The CSLB’s applications and other forms include questions regarding criminal convictions. The CSLB may deny a license if the crime is substantially related to the duties, functions and qualifications of a contractor. Failure to disclose the requested information may, in and of itself, be grounds for denial of a license.
Even if a crime is found to be substantially related to the duties, functions and qualifications of a contractor, an individual may be licensed if he or she has demonstrated sufficient rehabilitation. See Rule 869 in Chapter 13 of the California Contractor’s License Law & Reference Book.
In 2003, the Legislature mandated that all applicants for licenses and home improvement salesperson registrations would be required to submit fingerprints with each application. All new applicants for licensure, including each officer, partner, owner and responsible managing employee; and all home improvement salespersons will have to submit fingerprints.
Fingerprints are not required for:
||Individuals who are currently licensed by the CSLB, as long as they do not apply for any changes to their licenses; and
||Applicants for joint venture licenses.
Please visit the CSLB's Web site for additional details.
54. Are there any financial requirements to meet in order to qualify for a contractor's license?
Yes. All applicants for a new contractor's license, other than those applying for a joint venture license, must have more than $2,500 worth of operating capital. Operating capital is defined as your current assets minus your current liabilities.
55. Are there any bond requirements for a contractor's license?
Yes. It is your responsibility to file a contractor's bond or cash deposit with the Registrar in the amount of $10,000. In addition, you must submit a separate Bond of Qualifying Individual or cash deposit in the amount of $7,500 for the Responsible Managing Employee (RME) or the Responsible Managing Officer (RMO). However, the CSLB may grant an exemption from the requirement to file a Bond of Qualifying Individual if the RMO certifies that he or she owns 10 percent or more of the voting stock or equity of the corporation for which he or she is to serve as the qualifying individual.
56. Where do I obtain bonds?
You may purchase bonds from your insurance agent or from one of the private holding companies licensed by the State Department of Insurance. The CSLB does not issue bonds. Information regarding bonds and cash alternatives to bonds is available from the CSLB Web site, the automated phone system, or by mail.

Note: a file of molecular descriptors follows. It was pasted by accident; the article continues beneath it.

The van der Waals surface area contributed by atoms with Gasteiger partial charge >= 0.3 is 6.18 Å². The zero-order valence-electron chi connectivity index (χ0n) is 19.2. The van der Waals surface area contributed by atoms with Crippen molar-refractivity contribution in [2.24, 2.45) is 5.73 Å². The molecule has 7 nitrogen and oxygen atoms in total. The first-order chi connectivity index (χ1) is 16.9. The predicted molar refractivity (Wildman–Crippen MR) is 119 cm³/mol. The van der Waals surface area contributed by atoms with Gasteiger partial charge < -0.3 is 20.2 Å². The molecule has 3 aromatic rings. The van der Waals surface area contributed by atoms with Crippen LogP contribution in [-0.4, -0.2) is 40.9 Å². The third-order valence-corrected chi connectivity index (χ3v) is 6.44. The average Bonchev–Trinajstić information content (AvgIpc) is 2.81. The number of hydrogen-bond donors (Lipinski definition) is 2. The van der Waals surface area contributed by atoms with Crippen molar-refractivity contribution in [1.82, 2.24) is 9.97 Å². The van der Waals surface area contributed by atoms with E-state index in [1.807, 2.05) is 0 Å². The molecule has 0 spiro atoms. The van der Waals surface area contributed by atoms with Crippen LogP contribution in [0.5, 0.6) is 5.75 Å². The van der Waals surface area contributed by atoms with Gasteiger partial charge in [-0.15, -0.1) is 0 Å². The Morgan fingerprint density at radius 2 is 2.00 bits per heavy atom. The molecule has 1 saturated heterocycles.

57. How long is a bond valid?
A bond may be issued for whatever length of time you and your insurance agent or bond company representative arrange. Most bonds are issued for a period of one to three years. At the end of that time, the bond may be canceled, or the bond company may request another premium to extend the life of the bond.
58. What is the total amount of the fees I must pay to obtain a contractor's license?
Fees are subject to change. Current fees are printed on the application forms and notices distributed to you. You may call the CSLB's automated phone system or check the Web site to verify the fees. Currently, it costs a total of $400 in fees to obtain a contractor's license for one classification. This amount includes both the non refundable application processing fee and the two-year initial license fee.
59. Do I need to be concerned about Workers' Compensation Insurance?
All contractors are required to present proof of workers' compensation insurance coverage as a condition of licensure, to maintain a license, to activate an inactive license, or to renew a license, unless they are exempt from this requirement. Contractors who do not have employees working for them are exempt from the requirement for workers' compensation insurance, but they will be required to file a certification of this exemption with the Registrar. If the license is qualified by a Responsible Managing Employee (RME), an exemption certificate cannot be submitted. Neither the proof of coverage nor the exemption is required for an inactive license (see Question 48).
60. How long is a license valid?
A contractor's license is initially issued for a two-year period. It will expire two years from the last day of the month in which it was issued. Licenses may be renewed for two years at a time if renewed on active status, or for four years if renewed on inactive status.